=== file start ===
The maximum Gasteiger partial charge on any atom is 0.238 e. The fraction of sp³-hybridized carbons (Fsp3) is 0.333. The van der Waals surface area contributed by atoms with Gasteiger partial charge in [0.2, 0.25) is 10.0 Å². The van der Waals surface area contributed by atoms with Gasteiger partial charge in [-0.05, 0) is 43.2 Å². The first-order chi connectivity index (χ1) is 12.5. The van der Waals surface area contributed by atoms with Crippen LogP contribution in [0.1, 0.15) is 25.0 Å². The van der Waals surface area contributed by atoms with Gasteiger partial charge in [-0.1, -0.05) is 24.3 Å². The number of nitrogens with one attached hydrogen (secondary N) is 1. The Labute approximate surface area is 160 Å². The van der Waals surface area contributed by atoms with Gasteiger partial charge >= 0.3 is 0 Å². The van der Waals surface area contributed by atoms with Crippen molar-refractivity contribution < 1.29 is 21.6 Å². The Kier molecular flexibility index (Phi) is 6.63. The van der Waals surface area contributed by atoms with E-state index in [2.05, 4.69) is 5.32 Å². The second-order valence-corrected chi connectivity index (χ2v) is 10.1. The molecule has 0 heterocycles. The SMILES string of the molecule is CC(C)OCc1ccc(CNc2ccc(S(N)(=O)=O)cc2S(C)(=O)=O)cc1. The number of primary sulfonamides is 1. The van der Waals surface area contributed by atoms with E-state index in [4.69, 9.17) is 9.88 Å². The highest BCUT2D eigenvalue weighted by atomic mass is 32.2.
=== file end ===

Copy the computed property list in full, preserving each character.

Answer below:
The maximum Gasteiger partial charge on any atom is 0.238 e. The fraction of sp³-hybridized carbons (Fsp3) is 0.333. The van der Waals surface area contributed by atoms with Gasteiger partial charge in [0.2, 0.25) is 10.0 Å². The van der Waals surface area contributed by atoms with Gasteiger partial charge in [-0.05, 0) is 43.2 Å². The first-order chi connectivity index (χ1) is 12.5. The van der Waals surface area contributed by atoms with Crippen LogP contribution in [0.1, 0.15) is 25.0 Å². The van der Waals surface area contributed by atoms with Gasteiger partial charge in [-0.1, -0.05) is 24.3 Å². The number of nitrogens with one attached hydrogen (secondary N) is 1. The Labute approximate surface area is 160 Å². The van der Waals surface area contributed by atoms with Gasteiger partial charge >= 0.3 is 0 Å². The van der Waals surface area contributed by atoms with Crippen molar-refractivity contribution < 1.29 is 21.6 Å². The Kier molecular flexibility index (Phi) is 6.63. The van der Waals surface area contributed by atoms with E-state index in [2.05, 4.69) is 5.32 Å². The second-order valence-corrected chi connectivity index (χ2v) is 10.1. The molecule has 0 heterocycles. The SMILES string of the molecule is CC(C)OCc1ccc(CNc2ccc(S(N)(=O)=O)cc2S(C)(=O)=O)cc1. The number of primary sulfonamides is 1. The van der Waals surface area contributed by atoms with E-state index in [4.69, 9.17) is 9.88 Å². The highest BCUT2D eigenvalue weighted by atomic mass is 32.2.